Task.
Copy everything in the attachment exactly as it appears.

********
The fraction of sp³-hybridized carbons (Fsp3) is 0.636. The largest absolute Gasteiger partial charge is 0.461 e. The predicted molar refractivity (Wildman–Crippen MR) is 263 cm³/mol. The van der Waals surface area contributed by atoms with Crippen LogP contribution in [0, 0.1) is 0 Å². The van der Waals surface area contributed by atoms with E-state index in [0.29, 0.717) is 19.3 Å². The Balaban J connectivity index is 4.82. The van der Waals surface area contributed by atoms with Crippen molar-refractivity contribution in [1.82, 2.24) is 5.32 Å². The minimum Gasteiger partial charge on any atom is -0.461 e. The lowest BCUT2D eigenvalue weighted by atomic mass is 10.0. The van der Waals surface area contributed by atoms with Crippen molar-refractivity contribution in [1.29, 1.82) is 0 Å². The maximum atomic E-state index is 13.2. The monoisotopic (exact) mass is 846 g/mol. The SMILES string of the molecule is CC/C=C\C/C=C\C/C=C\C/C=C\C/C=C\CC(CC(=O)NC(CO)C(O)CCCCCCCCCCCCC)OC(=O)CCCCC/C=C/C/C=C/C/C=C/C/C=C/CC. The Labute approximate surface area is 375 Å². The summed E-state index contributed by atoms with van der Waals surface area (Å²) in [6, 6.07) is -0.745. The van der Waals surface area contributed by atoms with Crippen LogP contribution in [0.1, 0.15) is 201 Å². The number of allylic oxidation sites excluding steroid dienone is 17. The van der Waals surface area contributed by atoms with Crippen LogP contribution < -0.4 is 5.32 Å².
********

The fraction of sp³-hybridized carbons (Fsp3) is 0.636. The largest absolute Gasteiger partial charge is 0.461 e. The predicted molar refractivity (Wildman–Crippen MR) is 263 cm³/mol. The van der Waals surface area contributed by atoms with Crippen LogP contribution in [0, 0.1) is 0 Å². The van der Waals surface area contributed by atoms with E-state index in [0.29, 0.717) is 19.3 Å². The Balaban J connectivity index is 4.82. The van der Waals surface area contributed by atoms with Crippen molar-refractivity contribution in [1.82, 2.24) is 5.32 Å². The minimum Gasteiger partial charge on any atom is -0.461 e. The lowest BCUT2D eigenvalue weighted by atomic mass is 10.0. The van der Waals surface area contributed by atoms with Crippen molar-refractivity contribution in [1.29, 1.82) is 0 Å². The maximum atomic E-state index is 13.2. The monoisotopic (exact) mass is 846 g/mol. The SMILES string of the molecule is CC/C=C\C/C=C\C/C=C\C/C=C\C/C=C\CC(CC(=O)NC(CO)C(O)CCCCCCCCCCCCC)OC(=O)CCCCC/C=C/C/C=C/C/C=C/C/C=C/CC. The Labute approximate surface area is 375 Å². The summed E-state index contributed by atoms with van der Waals surface area (Å²) in [6, 6.07) is -0.745. The van der Waals surface area contributed by atoms with Crippen LogP contribution in [0.1, 0.15) is 201 Å². The number of allylic oxidation sites excluding steroid dienone is 17. The van der Waals surface area contributed by atoms with Crippen LogP contribution < -0.4 is 5.32 Å².